Four-day Youth Court trial complete for teenager charged over triple fatal crash – Car Accident
A South Australian teenager charged over a triple fatal crash will wait for a verdict after his trial in the Youth Court.
- A teenager with autism, ADHD and Tourette syndrome has faced trial over a car crash that killed three Millicent residents
- Nine witnesses were called to the stand, including the boy’s aunt, his paediatrician, and crash reconstructionists
- The matter will return to court for closing submissions next Thursday
The 17-year-old boy has pleaded not guilty to three counts of causing death by dangerous driving.
Millicent residents Ned and Nan Walker and their daughter Sue Skeer died in a head-on collision on the Princes Highway at Suttontown in November 2020.
The boy’s four-day trial in Mount Gambier finished on Friday, with closing submissions due to be heard next Thursday.
Prosecutor Aimee Winra said the accident was a “catastrophic tragedy”.
She previously told the court the teenager, who had a learner’s driver’s licence, had “not been concentrating” with the car in cruise control when he drifted into the opposite lane and collided with the oncoming vehicle.
But the teenager’s defence lawyer, Bill Boucaut, said any drifting into the incorrect lane was “momentary”.
The trial’s witnesses
Nine witnesses were called to the stand throughout the trial.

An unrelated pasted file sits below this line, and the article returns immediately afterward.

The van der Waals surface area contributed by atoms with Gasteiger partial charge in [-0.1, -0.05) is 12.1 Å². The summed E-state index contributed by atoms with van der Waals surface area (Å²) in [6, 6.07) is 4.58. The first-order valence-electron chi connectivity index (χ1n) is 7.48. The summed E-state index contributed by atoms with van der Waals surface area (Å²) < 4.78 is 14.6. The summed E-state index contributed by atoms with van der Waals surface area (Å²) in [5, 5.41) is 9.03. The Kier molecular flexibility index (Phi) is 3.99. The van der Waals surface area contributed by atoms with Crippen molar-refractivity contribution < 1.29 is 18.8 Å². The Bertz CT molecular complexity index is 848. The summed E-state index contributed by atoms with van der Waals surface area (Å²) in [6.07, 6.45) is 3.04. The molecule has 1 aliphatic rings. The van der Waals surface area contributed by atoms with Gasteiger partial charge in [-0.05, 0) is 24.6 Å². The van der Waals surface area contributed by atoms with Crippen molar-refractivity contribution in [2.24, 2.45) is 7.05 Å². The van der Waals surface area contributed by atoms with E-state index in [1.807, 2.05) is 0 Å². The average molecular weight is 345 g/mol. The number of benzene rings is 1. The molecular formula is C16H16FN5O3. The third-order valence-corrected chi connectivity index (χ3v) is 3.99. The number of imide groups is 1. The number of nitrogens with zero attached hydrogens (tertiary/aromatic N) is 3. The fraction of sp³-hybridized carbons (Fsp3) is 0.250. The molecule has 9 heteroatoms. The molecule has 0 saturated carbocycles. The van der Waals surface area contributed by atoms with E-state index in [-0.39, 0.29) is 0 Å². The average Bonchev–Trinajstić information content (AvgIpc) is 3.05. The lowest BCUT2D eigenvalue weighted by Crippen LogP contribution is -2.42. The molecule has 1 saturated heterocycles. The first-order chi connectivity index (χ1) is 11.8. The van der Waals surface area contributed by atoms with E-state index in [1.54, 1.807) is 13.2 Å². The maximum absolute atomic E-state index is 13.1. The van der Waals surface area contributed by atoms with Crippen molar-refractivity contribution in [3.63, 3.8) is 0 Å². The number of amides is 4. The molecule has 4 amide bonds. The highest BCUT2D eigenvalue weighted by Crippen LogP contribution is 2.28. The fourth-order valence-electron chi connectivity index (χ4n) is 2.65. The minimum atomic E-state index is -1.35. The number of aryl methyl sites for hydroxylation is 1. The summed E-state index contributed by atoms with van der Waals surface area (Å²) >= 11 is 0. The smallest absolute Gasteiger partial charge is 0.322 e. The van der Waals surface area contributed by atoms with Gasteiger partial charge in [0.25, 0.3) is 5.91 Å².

Senior Sergeant David Kuchenmeister from the Major Crash Section gave testimony about data that had been extracted from the car that was driven by the teenager.
He said the vehicle’s speed “remained relatively constant” in the seconds before the crash, meaning it was “entirely plausible” the car was in cruise control.
The court heard the brake pedal was pressed in the 0.7 seconds before the collision.
Senior sergeant Kuchenmeister told the court tyre marks from the scene indicated the teenager had been driving on the wrong side of the road, and the cars were attempting to swerve away from each other.
The court also heard from paediatrician Dr Daham De Silva, who consulted with the boy from September 2017 to help the teenager manage his autism spectrum disorder, Tourette syndrome and attention-deficit hyperactivity disorder (ADHD) diagnoses.
Dr De Silva prescribed the medication Vyvanse to the boy in February 2020.
He said the medication “reduces distractibility” and “increases concentration” and had been successful in achieving that in the boy.
The court heard Dr De Silva was not aware the teenager stopped taking the medication in May 2020.
The boy’s aunt, who was in the car during the accident, also gave testimony.
She told the court it was the oncoming car, driven by Nan Walker, that was on the wrong side of the road.
She said “it happened so fast” and she “didn’t see them [the oncoming car] until they were there”.
Sole witness for the defence, crash reconstructionist Chris Hall, told the court the evidence on the roadway did not match up with the report conclusions from Senior Sergeant Kuchenmeister.
Mr Hall said some of the tyre marks in Senior Sergeant Kuchenmeister’s report did not exist, and others were not related to the crash.
He said modelling on a different program showed the teenager was driving either parallel to the highway’s centre line, or on the correct side of the road.
The matter returns to court next Thursday.